In the days after Barack Obama's inaugural address, television pundits continued to ask what line or lines would be remembered generations from now.
The 18-minute address is full of powerful phrases, but let me suggest one that particularly stood out: "We'll restore science to its rightful place."
It is not common for public officials to talk about science. Yet, the past eight years starkly demonstrated the consequences of politicians who not only disregard science and scientists, but -- worse -- intimidate them and censor facts and restrict research. The repeated pattern in the Bush administration was to challenge, manipulate, and at times silence the work and judgment of professional scientists. The Union of Concerned Scientists captured this pattern in a study that found that 889 of nearly 1,600 staff scientists at the Environmental Protection Agency reported that they experienced political interference in their work over the last five years. Even before the Bush presidency, science was viewed with reserve or lack of interest -- sometimes approvingly, sometimes disapprovingly -- but almost never with an embrace of support and appreciation.
Science should be valued and play a vital role in our national discourse, as it affects nearly every issue facing our country -- sometimes obvious, as in energy sources or treatments for diseases, and sometimes not so obvious, as in workplace protections or voting procedures.
As a scientist (and member of the informal and good humored "Congressional Physics Caucus" with my colleagues Vern Ehlers and Bill Foster), I am excited about the President's first steps to restore science to its rightful place.
He could not have made a better selection than John Holdren, a Harvard physicist, to serve as his White House Science Advisor. Mr. Holdren has a global view of science that will serve the President well. As he said following his nomination: "None of the great interlinked challenges of our time -- the economy, energy, environment, health, security, and the particular vulnerabilities of the poor to shortfalls in all of these -- can be solved without insights and advances from the physical sciences, the life sciences, and engineering. Obama understands this with perfect clarity."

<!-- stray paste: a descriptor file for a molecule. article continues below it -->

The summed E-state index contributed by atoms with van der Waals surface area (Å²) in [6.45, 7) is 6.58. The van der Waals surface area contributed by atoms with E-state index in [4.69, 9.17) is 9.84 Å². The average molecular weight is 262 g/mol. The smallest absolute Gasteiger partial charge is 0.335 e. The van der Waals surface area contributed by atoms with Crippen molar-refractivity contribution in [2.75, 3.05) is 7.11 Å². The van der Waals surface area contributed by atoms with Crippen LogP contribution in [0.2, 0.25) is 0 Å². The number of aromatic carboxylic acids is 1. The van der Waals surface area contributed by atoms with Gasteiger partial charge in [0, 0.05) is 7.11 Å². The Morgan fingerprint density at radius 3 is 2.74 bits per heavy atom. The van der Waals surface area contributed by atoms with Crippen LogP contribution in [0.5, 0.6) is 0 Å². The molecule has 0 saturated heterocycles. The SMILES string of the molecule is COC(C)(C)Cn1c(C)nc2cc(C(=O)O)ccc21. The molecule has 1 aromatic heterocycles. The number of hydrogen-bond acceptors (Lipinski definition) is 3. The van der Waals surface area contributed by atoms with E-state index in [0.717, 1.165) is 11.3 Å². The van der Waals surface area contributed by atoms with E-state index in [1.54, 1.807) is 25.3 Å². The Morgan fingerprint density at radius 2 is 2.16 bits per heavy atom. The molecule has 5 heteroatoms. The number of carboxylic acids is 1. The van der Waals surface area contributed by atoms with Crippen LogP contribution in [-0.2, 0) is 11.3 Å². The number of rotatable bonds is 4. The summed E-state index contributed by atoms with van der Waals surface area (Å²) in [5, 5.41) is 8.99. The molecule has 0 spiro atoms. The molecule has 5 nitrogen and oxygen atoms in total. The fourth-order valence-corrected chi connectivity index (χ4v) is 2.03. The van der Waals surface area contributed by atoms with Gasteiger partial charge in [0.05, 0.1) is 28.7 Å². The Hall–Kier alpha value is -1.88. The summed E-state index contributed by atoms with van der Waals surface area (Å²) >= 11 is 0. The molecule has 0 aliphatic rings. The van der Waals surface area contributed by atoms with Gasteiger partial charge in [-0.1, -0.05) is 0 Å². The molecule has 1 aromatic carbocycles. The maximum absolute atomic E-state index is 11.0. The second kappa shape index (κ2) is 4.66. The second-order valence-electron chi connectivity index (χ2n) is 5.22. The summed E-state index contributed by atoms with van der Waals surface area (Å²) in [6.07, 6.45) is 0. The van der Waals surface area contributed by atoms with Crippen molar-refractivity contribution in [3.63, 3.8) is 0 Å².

I also have been encouraged by the Obama administration's support for investing in innovation as part of an economic recovery strategy. In December, I hosted a roundtable discussion at Princeton University, along with Speaker Nancy Pelosi, Congressional leaders, and national leaders in the science and technology community -- including Mr. Holdren -- to highlight the importance of innovation infrastructure to ensure long-term American competitiveness. The economic recovery bill the House of Representatives passed this week includes nearly $16 billion in new funding for science research and facilities. Passage of this investment would reaffirm that science research is a powerful, maybe the most powerful, economic engine, creating jobs in the short-term and building our economy in the long-term.
This week brought more good news, as President Obama directed the EPA to reevaluate a Bush administration ruling that denied 14 states, including California and New Jersey, from establishing auto emission standards higher than the national standard. If the EPA overturns this ruling it will allow New Jersey to enact the Low Emission Vehicle program that the state legislature passed in 2005. According to a report by the State of New Jersey, enacting this program would decrease estimated greenhouse gas emissions in 2020 from automobiles in New Jersey by 22 percent, about 10 million metric tons of carbon dioxide emissions annually.
The president also announced that he was directing the Department of Transportation to finalize new, national fuel efficiency standards in time for the 2011 model year. These announcements make it clear the administration is serious about energy sustainability.
There is a false impression in Washington that you need a PhD or science background to use scientific facts and research to make public policy decisions. This should not be the case. In the early days of his presidency -- beginning with his inaugural address pledging to "restore science to its rightful place" and his energy announcements in the East Room on Monday when he criticized "rigid ideology" for having overridden "sound science" -- President Obama has set an example that all public servants would be wise to replicate.